Put time on the calendar. Schedule times to meet or chat with people, and follow up. Host a virtual game night, watch a show over video chat, organize a virtual crafting session, cook over Zoom, do a paint and sip night. Find fun activities that work with your group and make them happen!

Find your people. Look for online or in-person groups to join, such as sports teams, local charities, religious organizations, book clubs, or advocacy groups. As adults, it becomes much more difficult to meet people as when we were kids. We need to put ourselves out there if we want to make these connections.

Engage with your coworkers outside of work. Ginger was my first remote job, and it’s also probably the place where I’ve felt closest to my coworkers. Seek out coworkers with similar interests or circumstances. Engage in internal chat channels. You may be surprised to discover the connections you can build while working remotely.

4. Practice compassion, serve others, and accept help. Being friendly, generous, and considerate not only makes us feel good about ourselves, it helps others trust us, which can play a huge role in relationship building. Acts of kindness can be simple, like celebrating a coworker’s achievement, writing a letter to a friend, paying for someone else’s coffee, or bringing food to a neighbor. When we serve others, we form a bond with the person we help. We also reaffirm to ourselves that we have value to give to the world. Remember, too, to accept help when it’s offered. Though we may not want to seem like a bother by accepting help, when we refuse it, we deny someone else the joy of giving — an experience that can bring two people closer.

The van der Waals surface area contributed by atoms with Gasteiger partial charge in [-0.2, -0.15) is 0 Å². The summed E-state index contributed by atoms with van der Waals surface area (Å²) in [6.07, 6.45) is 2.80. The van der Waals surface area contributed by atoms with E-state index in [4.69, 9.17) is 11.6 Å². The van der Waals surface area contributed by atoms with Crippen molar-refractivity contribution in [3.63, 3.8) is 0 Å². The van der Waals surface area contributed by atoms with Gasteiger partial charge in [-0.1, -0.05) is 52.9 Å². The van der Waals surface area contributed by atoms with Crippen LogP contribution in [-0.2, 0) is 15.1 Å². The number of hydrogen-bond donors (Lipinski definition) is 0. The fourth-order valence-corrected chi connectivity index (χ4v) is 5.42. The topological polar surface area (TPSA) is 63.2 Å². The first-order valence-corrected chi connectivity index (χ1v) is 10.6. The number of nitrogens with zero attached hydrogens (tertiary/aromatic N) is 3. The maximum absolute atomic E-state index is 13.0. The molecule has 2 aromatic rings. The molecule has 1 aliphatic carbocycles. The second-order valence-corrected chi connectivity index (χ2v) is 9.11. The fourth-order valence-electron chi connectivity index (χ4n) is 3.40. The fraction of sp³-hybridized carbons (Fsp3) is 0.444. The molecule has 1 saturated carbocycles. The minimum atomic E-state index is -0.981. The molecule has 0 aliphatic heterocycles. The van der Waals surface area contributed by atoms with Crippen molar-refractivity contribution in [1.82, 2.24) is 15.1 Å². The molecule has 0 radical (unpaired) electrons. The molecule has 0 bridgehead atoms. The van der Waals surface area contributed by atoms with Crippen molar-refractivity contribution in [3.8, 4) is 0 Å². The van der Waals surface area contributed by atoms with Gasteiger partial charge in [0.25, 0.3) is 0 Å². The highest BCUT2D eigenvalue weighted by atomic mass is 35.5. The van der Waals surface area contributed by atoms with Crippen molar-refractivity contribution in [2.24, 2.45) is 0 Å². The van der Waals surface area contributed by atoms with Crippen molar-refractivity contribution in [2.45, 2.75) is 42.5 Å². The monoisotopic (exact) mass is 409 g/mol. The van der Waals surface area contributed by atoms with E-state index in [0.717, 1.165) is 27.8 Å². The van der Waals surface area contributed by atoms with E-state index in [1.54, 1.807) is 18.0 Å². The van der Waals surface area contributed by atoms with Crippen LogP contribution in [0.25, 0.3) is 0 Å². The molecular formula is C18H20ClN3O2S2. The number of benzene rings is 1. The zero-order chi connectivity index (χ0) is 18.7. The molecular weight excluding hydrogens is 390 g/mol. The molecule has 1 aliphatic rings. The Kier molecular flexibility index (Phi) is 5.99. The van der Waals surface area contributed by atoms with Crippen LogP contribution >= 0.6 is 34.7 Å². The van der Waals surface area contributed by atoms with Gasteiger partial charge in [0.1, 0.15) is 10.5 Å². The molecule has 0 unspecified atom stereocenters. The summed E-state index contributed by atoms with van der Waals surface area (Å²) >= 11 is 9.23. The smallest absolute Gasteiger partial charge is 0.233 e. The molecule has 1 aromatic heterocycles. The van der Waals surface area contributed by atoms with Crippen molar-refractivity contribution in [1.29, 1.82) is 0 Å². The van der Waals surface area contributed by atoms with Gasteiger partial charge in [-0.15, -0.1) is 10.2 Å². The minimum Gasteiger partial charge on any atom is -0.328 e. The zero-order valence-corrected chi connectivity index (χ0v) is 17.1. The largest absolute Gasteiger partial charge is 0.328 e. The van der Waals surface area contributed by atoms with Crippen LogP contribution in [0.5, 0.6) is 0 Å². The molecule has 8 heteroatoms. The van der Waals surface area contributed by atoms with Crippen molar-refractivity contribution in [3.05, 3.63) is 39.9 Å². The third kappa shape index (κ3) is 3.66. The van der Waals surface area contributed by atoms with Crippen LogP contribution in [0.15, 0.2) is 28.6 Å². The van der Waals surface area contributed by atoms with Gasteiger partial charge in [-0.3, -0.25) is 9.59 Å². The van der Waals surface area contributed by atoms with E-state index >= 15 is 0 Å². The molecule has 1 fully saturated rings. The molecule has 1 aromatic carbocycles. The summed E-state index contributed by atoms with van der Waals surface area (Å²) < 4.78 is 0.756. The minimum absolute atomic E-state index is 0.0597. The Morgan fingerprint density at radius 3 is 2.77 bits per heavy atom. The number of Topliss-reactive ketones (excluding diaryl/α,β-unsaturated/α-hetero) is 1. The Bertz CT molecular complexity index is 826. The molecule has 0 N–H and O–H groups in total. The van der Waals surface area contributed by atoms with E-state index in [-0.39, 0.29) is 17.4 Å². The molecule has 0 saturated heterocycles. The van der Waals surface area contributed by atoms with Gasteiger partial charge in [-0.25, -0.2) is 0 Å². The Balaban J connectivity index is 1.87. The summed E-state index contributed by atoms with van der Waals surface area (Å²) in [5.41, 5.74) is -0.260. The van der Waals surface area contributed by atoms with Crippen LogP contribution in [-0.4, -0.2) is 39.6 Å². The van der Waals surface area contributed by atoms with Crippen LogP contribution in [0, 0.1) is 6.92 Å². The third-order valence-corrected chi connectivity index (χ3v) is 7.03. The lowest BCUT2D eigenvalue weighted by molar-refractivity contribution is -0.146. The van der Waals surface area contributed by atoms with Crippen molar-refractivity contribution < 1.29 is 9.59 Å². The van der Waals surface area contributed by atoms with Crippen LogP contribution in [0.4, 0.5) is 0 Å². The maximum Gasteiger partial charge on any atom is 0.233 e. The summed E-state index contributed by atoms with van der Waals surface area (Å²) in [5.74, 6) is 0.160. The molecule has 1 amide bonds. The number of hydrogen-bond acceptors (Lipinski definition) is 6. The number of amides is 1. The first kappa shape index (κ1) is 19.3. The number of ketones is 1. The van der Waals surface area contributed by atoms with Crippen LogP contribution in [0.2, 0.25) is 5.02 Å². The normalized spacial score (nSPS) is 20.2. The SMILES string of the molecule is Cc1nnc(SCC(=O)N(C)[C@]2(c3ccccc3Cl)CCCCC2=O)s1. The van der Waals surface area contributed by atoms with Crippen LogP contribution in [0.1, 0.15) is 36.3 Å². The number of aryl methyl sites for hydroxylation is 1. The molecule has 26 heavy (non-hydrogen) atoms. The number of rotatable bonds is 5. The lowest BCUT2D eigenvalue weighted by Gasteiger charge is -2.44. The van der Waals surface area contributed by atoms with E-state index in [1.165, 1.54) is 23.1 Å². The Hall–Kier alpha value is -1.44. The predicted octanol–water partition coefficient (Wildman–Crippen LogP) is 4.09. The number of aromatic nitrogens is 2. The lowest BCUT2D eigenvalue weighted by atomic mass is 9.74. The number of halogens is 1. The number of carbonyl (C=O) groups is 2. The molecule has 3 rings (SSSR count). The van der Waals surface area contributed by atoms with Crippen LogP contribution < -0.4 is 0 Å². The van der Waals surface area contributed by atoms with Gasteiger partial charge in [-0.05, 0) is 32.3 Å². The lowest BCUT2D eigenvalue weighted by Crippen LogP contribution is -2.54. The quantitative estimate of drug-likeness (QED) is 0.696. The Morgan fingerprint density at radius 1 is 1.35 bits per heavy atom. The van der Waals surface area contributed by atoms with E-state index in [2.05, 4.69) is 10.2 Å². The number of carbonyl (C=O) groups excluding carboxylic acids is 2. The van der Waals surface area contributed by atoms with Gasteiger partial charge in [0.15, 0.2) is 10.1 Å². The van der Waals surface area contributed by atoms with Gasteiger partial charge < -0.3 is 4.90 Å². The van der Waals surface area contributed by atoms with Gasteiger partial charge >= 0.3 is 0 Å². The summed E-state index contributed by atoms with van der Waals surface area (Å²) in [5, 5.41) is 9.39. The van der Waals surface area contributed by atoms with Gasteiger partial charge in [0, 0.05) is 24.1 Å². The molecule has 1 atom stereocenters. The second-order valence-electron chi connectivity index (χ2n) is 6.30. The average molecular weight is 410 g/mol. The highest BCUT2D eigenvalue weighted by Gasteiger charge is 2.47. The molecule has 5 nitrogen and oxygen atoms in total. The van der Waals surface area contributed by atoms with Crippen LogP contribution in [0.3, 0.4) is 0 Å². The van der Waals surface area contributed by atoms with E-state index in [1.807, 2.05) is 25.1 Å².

5. Prioritize self-care and good mental health hygiene. What kind of mental health article would this be without a mention of self-care? But in all seriousness, self-care can help us overcome feelings of loneliness. This acronym is a reminder of good self-care: Brain M.E.D.S., or meditation, exercise, diet, and sleep. Meditation, regular exercise, a healthy diet, and the right amount of sleep are fundamental to good mental health hygiene. Practicing gratitude is a form of self-care, too. Being grateful for what we have can help us see the world from a different perspective and stop our negative cycles of thinking.

Building connections takes effort and courage, and while it may sound like a lot of work, it can also be fun. It was a huge relief to open up to my friend during that car ride together. Having social anxiety made it especially hard to talk about… social anxiety, but once I did, my friend and I were able to laugh together about our common experience. You never know what another person is going through. Being vulnerable yourself opens the door for someone else, and may even lead to a surprising new relationship.